Science has got a lot wrong about the female sex over the years. This is often because those conducting the research are more biased than I am. While this isn’t actually all the surprising – you can’t help but extrapolate your experiences and your knowledge onto the data you are working with – the sheer volume of biased research which is held to be correct is astounding. In Inferior Angela Saini explores, deconstructs, and explains how so much misguided research has been used to write ‘truths’ about women.
I first saw this book on twitter and was instantly drawn to the incredible paperback cover. Then I started reading and found myself flying through the pages. Saini charts the scientific research which has tried to explain why and how women are different from men from birth to old age. She address questions like:
- Do boys really prefer playing with cars?
- Was the patriarchal society we currently live in inevitable?
- Are women really gatherers and men hunters?
- Are women really less promiscuous than men?
There are so many stereotypes stemming from sex research which has been used to put women in their place: in the home, looking after the children. Saini methodically dismantles these stereotypes, highlighting the sexism of the scientists behind most of them. She investigates why these studies were held to show a profound truth about men and women and what studies now show.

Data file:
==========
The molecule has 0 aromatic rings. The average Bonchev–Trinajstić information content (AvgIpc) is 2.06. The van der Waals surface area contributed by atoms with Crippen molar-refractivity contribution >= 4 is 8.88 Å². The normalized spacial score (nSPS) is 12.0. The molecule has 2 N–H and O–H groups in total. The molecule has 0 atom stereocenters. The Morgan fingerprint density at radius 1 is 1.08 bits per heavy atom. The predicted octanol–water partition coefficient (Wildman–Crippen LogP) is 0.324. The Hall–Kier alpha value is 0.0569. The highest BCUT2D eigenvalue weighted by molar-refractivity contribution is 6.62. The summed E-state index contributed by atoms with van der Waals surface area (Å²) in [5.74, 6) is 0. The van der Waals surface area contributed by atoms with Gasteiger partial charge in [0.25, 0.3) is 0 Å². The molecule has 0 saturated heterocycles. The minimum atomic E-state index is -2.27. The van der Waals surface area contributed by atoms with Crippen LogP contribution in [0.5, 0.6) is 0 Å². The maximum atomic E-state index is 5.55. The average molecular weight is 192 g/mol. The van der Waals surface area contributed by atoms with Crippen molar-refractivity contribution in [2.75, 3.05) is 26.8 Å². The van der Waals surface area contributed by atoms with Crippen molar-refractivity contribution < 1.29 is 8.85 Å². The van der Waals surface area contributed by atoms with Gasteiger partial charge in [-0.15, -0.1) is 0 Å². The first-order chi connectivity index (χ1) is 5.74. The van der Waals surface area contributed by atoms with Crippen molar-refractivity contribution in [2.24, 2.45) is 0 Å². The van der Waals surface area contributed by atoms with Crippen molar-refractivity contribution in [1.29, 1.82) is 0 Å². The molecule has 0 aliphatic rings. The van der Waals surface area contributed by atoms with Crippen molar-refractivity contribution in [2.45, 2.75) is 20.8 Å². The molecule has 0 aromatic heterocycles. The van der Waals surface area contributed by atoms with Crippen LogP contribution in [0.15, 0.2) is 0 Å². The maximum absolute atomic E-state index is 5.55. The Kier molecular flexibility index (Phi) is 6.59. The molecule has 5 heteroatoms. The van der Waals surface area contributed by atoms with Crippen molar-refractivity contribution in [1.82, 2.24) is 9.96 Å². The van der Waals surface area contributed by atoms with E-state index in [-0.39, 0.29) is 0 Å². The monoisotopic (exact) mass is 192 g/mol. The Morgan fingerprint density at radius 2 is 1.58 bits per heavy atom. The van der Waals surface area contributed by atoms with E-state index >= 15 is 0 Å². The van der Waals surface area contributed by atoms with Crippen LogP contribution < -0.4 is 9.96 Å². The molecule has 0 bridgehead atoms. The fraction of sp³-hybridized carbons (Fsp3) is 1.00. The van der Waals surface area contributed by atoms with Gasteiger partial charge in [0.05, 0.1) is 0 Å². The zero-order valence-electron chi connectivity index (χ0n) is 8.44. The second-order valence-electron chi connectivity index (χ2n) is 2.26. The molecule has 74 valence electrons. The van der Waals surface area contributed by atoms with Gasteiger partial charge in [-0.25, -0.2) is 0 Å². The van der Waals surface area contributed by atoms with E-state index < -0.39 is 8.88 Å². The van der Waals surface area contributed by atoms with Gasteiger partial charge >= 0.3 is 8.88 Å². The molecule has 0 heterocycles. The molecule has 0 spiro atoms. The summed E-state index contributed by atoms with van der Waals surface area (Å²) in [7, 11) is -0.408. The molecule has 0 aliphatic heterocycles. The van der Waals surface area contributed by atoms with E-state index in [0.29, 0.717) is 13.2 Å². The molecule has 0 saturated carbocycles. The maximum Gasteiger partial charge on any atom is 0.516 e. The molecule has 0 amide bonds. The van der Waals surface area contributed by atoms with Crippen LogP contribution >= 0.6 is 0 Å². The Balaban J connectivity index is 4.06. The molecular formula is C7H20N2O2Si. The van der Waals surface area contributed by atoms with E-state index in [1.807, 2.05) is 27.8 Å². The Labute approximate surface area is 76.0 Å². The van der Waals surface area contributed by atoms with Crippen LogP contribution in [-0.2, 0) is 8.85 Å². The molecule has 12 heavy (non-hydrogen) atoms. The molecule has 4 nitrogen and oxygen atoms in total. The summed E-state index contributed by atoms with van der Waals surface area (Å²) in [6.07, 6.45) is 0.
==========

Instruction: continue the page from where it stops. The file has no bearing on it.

There were times when I didn’t find this a comfortable read at all. I surround myself with feminist thinking and literature and with people who see the world as I do. What I hold as common sense (basically that there aren’t any sex differences between the brains of men and women) is a ridiculously hot topic in science. Scientists – and usually men – are determined to find difference which uphold inherent sexism. However the most uncomfortable part for me was the debate on promiscuity.
The well-established and long held form of thinking is that men are naturally promiscuous and women are not. Not only do many studies not take society into context (I as a woman am labelled a slut while he as a man is lauded for the same behaviour), nor do they take the evidence of different societies into consideration. However more than this – and this was the extremely painful part for me – if women were naturally coy and had no real interest in sex then men wouldn’t ‘mate-guard’ them. Or in other words, police them and their behaviour. Suddenly Inferior was talking about FGM, rape, domestic violence.
I loved Inferior and think it’s a book everyone should read because as Saini herself writes, “There is no biological commandment that says women are natural homemakers and unnatural hunters, or that hands-on fathers are breaking some eternal code of the sexes.”
Inferior: How Science Got Women Wrong – and the New Research That’s Rewriting the Story by Angela Saini is published by 4th Estate.